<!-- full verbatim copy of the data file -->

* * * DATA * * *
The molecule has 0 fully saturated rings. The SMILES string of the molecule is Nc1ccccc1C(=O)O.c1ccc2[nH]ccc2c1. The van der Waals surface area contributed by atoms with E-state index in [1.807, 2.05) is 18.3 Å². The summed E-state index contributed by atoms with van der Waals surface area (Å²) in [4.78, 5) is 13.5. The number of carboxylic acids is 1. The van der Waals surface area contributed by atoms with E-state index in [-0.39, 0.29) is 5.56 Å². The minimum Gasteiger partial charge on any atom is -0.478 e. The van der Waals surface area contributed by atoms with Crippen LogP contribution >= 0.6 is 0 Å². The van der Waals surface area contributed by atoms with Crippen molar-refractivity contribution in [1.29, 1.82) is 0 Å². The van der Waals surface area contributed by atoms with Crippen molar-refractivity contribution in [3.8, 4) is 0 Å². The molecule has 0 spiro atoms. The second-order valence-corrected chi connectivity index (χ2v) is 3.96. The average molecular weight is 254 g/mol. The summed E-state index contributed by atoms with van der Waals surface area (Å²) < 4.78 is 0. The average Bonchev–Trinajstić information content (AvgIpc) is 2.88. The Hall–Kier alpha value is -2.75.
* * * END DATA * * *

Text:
The molecule has 0 fully saturated rings. The SMILES string of the molecule is Nc1ccccc1C(=O)O.c1ccc2[nH]ccc2c1. The van der Waals surface area contributed by atoms with E-state index in [1.807, 2.05) is 18.3 Å². The summed E-state index contributed by atoms with van der Waals surface area (Å²) in [4.78, 5) is 13.5. The number of carboxylic acids is 1. The van der Waals surface area contributed by atoms with E-state index in [-0.39, 0.29) is 5.56 Å². The minimum Gasteiger partial charge on any atom is -0.478 e. The van der Waals surface area contributed by atoms with Crippen LogP contribution >= 0.6 is 0 Å². The van der Waals surface area contributed by atoms with Crippen molar-refractivity contribution in [1.29, 1.82) is 0 Å². The van der Waals surface area contributed by atoms with Crippen molar-refractivity contribution in [3.8, 4) is 0 Å². The molecule has 0 spiro atoms. The second-order valence-corrected chi connectivity index (χ2v) is 3.96. The average molecular weight is 254 g/mol. The summed E-state index contributed by atoms with van der Waals surface area (Å²) < 4.78 is 0. The average Bonchev–Trinajstić information content (AvgIpc) is 2.88. The Hall–Kier alpha value is -2.75.